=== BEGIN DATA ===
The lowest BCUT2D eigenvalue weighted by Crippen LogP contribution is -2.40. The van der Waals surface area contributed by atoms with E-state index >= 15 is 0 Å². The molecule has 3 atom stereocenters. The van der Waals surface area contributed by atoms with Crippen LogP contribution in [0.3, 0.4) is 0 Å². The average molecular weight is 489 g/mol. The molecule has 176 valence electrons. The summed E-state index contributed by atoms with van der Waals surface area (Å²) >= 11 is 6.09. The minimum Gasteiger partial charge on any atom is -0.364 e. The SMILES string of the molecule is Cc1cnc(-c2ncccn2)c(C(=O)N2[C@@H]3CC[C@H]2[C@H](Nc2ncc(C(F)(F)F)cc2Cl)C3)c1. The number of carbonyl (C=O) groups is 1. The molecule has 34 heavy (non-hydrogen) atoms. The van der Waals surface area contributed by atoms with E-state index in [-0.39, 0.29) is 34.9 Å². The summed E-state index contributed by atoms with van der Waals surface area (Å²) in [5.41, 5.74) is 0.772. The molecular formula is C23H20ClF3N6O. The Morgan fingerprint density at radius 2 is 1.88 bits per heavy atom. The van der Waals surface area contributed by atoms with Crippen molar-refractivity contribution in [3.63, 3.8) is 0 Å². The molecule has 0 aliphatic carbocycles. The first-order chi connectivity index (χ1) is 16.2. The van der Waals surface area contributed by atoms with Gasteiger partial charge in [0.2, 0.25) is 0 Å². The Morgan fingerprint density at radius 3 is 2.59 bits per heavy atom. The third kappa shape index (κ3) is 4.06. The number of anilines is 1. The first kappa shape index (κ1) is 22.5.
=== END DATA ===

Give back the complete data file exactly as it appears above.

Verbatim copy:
The lowest BCUT2D eigenvalue weighted by Crippen LogP contribution is -2.40. The van der Waals surface area contributed by atoms with E-state index >= 15 is 0 Å². The molecule has 3 atom stereocenters. The van der Waals surface area contributed by atoms with Crippen LogP contribution in [0.3, 0.4) is 0 Å². The average molecular weight is 489 g/mol. The molecule has 176 valence electrons. The summed E-state index contributed by atoms with van der Waals surface area (Å²) >= 11 is 6.09. The minimum Gasteiger partial charge on any atom is -0.364 e. The SMILES string of the molecule is Cc1cnc(-c2ncccn2)c(C(=O)N2[C@@H]3CC[C@H]2[C@H](Nc2ncc(C(F)(F)F)cc2Cl)C3)c1. The number of carbonyl (C=O) groups is 1. The molecule has 34 heavy (non-hydrogen) atoms. The van der Waals surface area contributed by atoms with E-state index in [-0.39, 0.29) is 34.9 Å². The summed E-state index contributed by atoms with van der Waals surface area (Å²) in [5.41, 5.74) is 0.772. The molecular formula is C23H20ClF3N6O. The Morgan fingerprint density at radius 2 is 1.88 bits per heavy atom. The van der Waals surface area contributed by atoms with Crippen molar-refractivity contribution in [3.63, 3.8) is 0 Å². The molecule has 0 aliphatic carbocycles. The first-order chi connectivity index (χ1) is 16.2. The van der Waals surface area contributed by atoms with Gasteiger partial charge in [0.2, 0.25) is 0 Å². The Morgan fingerprint density at radius 3 is 2.59 bits per heavy atom. The third kappa shape index (κ3) is 4.06. The number of anilines is 1. The first kappa shape index (κ1) is 22.5.